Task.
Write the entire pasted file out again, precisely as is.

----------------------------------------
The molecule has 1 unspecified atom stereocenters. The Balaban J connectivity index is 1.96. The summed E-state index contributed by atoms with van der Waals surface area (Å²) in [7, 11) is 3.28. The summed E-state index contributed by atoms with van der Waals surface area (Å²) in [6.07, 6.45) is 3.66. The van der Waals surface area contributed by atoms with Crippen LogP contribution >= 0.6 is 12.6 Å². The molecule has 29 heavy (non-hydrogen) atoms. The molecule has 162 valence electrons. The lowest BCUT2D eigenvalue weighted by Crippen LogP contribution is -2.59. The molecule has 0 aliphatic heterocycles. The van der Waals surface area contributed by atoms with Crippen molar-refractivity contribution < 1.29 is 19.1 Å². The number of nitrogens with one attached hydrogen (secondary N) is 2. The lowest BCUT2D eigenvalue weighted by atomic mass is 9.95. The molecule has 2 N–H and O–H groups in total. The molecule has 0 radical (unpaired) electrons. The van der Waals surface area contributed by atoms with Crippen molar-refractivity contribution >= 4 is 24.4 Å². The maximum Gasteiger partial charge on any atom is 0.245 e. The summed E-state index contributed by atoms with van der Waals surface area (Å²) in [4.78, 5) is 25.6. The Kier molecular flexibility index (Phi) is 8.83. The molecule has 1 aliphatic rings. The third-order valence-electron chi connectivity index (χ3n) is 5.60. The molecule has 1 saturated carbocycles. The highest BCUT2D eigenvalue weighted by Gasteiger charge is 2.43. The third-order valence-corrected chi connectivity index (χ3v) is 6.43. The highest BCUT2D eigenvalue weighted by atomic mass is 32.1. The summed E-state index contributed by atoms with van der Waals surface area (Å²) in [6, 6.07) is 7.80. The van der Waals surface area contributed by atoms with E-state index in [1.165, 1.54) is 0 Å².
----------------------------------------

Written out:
The molecule has 1 unspecified atom stereocenters. The Balaban J connectivity index is 1.96. The summed E-state index contributed by atoms with van der Waals surface area (Å²) in [7, 11) is 3.28. The summed E-state index contributed by atoms with van der Waals surface area (Å²) in [6.07, 6.45) is 3.66. The van der Waals surface area contributed by atoms with Crippen LogP contribution >= 0.6 is 12.6 Å². The molecule has 29 heavy (non-hydrogen) atoms. The molecule has 162 valence electrons. The lowest BCUT2D eigenvalue weighted by Crippen LogP contribution is -2.59. The molecule has 0 aliphatic heterocycles. The van der Waals surface area contributed by atoms with Crippen molar-refractivity contribution < 1.29 is 19.1 Å². The number of nitrogens with one attached hydrogen (secondary N) is 2. The lowest BCUT2D eigenvalue weighted by atomic mass is 9.95. The molecule has 2 N–H and O–H groups in total. The molecule has 0 radical (unpaired) electrons. The van der Waals surface area contributed by atoms with Crippen molar-refractivity contribution >= 4 is 24.4 Å². The maximum Gasteiger partial charge on any atom is 0.245 e. The summed E-state index contributed by atoms with van der Waals surface area (Å²) in [4.78, 5) is 25.6. The Kier molecular flexibility index (Phi) is 8.83. The molecule has 1 aliphatic rings. The third-order valence-electron chi connectivity index (χ3n) is 5.60. The molecule has 1 saturated carbocycles. The highest BCUT2D eigenvalue weighted by Gasteiger charge is 2.43. The third-order valence-corrected chi connectivity index (χ3v) is 6.43. The highest BCUT2D eigenvalue weighted by atomic mass is 32.1. The summed E-state index contributed by atoms with van der Waals surface area (Å²) in [6, 6.07) is 7.80. The van der Waals surface area contributed by atoms with E-state index in [1.165, 1.54) is 0 Å².